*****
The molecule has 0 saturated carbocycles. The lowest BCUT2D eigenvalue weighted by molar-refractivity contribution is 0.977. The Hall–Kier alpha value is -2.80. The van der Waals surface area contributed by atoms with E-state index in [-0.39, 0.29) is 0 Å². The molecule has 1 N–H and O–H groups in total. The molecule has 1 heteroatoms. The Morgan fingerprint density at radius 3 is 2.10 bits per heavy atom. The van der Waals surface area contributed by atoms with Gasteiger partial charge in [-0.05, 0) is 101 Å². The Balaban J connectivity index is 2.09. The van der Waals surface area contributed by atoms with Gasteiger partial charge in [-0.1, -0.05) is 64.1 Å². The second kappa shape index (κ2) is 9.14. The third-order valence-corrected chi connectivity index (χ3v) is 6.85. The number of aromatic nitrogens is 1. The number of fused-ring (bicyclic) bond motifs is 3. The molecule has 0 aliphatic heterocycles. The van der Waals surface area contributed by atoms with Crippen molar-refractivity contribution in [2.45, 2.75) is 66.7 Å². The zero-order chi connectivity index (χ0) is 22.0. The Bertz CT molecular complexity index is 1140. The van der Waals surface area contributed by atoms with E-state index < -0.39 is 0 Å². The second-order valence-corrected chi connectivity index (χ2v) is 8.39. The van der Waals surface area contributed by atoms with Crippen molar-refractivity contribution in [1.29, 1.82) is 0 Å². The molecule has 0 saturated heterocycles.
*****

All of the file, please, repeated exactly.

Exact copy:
The molecule has 0 saturated carbocycles. The lowest BCUT2D eigenvalue weighted by molar-refractivity contribution is 0.977. The Hall–Kier alpha value is -2.80. The van der Waals surface area contributed by atoms with E-state index in [-0.39, 0.29) is 0 Å². The molecule has 1 N–H and O–H groups in total. The molecule has 1 heteroatoms. The Morgan fingerprint density at radius 3 is 2.10 bits per heavy atom. The van der Waals surface area contributed by atoms with Gasteiger partial charge in [-0.05, 0) is 101 Å². The Balaban J connectivity index is 2.09. The van der Waals surface area contributed by atoms with Gasteiger partial charge in [-0.1, -0.05) is 64.1 Å². The second kappa shape index (κ2) is 9.14. The third-order valence-corrected chi connectivity index (χ3v) is 6.85. The number of aromatic nitrogens is 1. The number of fused-ring (bicyclic) bond motifs is 3. The molecule has 0 aliphatic heterocycles. The van der Waals surface area contributed by atoms with Crippen molar-refractivity contribution in [2.45, 2.75) is 66.7 Å². The zero-order chi connectivity index (χ0) is 22.0. The Bertz CT molecular complexity index is 1140. The van der Waals surface area contributed by atoms with E-state index < -0.39 is 0 Å². The second-order valence-corrected chi connectivity index (χ2v) is 8.39. The van der Waals surface area contributed by atoms with Crippen molar-refractivity contribution in [1.29, 1.82) is 0 Å². The molecule has 0 saturated heterocycles.